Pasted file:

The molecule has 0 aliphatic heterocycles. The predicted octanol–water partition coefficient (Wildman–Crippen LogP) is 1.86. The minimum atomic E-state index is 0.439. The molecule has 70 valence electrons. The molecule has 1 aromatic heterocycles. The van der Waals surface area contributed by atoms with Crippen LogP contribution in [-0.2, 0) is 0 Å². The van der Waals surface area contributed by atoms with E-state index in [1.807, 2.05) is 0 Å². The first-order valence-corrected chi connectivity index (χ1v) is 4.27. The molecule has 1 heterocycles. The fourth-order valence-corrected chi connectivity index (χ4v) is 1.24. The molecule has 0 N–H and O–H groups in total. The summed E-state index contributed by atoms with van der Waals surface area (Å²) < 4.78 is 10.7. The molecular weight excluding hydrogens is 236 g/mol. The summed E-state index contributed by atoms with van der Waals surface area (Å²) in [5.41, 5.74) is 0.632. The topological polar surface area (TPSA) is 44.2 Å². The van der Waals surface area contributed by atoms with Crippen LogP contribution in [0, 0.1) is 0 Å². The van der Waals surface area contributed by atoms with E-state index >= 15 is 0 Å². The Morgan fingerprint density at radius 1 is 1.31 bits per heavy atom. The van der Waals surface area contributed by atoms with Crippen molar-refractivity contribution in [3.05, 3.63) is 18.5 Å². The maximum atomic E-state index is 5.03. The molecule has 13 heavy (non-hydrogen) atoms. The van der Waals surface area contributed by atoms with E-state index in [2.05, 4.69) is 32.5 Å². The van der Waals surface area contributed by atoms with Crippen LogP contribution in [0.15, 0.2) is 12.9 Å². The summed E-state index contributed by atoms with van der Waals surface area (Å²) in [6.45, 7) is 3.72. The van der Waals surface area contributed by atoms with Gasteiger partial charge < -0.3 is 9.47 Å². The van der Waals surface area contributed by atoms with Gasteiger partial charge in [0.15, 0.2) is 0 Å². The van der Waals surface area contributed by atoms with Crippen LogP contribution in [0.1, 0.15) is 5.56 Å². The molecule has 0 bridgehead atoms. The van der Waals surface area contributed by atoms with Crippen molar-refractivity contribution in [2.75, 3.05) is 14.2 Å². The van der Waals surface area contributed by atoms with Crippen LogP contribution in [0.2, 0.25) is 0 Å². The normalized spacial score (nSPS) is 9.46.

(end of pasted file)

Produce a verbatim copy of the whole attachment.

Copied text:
The molecule has 0 aliphatic heterocycles. The predicted octanol–water partition coefficient (Wildman–Crippen LogP) is 1.86. The minimum atomic E-state index is 0.439. The molecule has 70 valence electrons. The molecule has 1 aromatic heterocycles. The van der Waals surface area contributed by atoms with Crippen LogP contribution in [-0.2, 0) is 0 Å². The van der Waals surface area contributed by atoms with E-state index in [1.807, 2.05) is 0 Å². The first-order valence-corrected chi connectivity index (χ1v) is 4.27. The molecule has 1 heterocycles. The fourth-order valence-corrected chi connectivity index (χ4v) is 1.24. The molecule has 0 N–H and O–H groups in total. The summed E-state index contributed by atoms with van der Waals surface area (Å²) < 4.78 is 10.7. The molecular weight excluding hydrogens is 236 g/mol. The summed E-state index contributed by atoms with van der Waals surface area (Å²) in [5.41, 5.74) is 0.632. The topological polar surface area (TPSA) is 44.2 Å². The van der Waals surface area contributed by atoms with Crippen LogP contribution in [0, 0.1) is 0 Å². The van der Waals surface area contributed by atoms with E-state index >= 15 is 0 Å². The Morgan fingerprint density at radius 1 is 1.31 bits per heavy atom. The van der Waals surface area contributed by atoms with Crippen molar-refractivity contribution in [3.05, 3.63) is 18.5 Å². The maximum atomic E-state index is 5.03. The molecule has 13 heavy (non-hydrogen) atoms. The van der Waals surface area contributed by atoms with E-state index in [2.05, 4.69) is 32.5 Å². The van der Waals surface area contributed by atoms with Crippen LogP contribution in [0.15, 0.2) is 12.9 Å². The summed E-state index contributed by atoms with van der Waals surface area (Å²) in [6.45, 7) is 3.72. The van der Waals surface area contributed by atoms with Gasteiger partial charge < -0.3 is 9.47 Å². The van der Waals surface area contributed by atoms with Gasteiger partial charge in [0.15, 0.2) is 0 Å². The van der Waals surface area contributed by atoms with Crippen LogP contribution in [0.1, 0.15) is 5.56 Å². The molecule has 0 bridgehead atoms. The van der Waals surface area contributed by atoms with Crippen molar-refractivity contribution in [2.75, 3.05) is 14.2 Å². The van der Waals surface area contributed by atoms with Crippen LogP contribution in [0.2, 0.25) is 0 Å². The normalized spacial score (nSPS) is 9.46.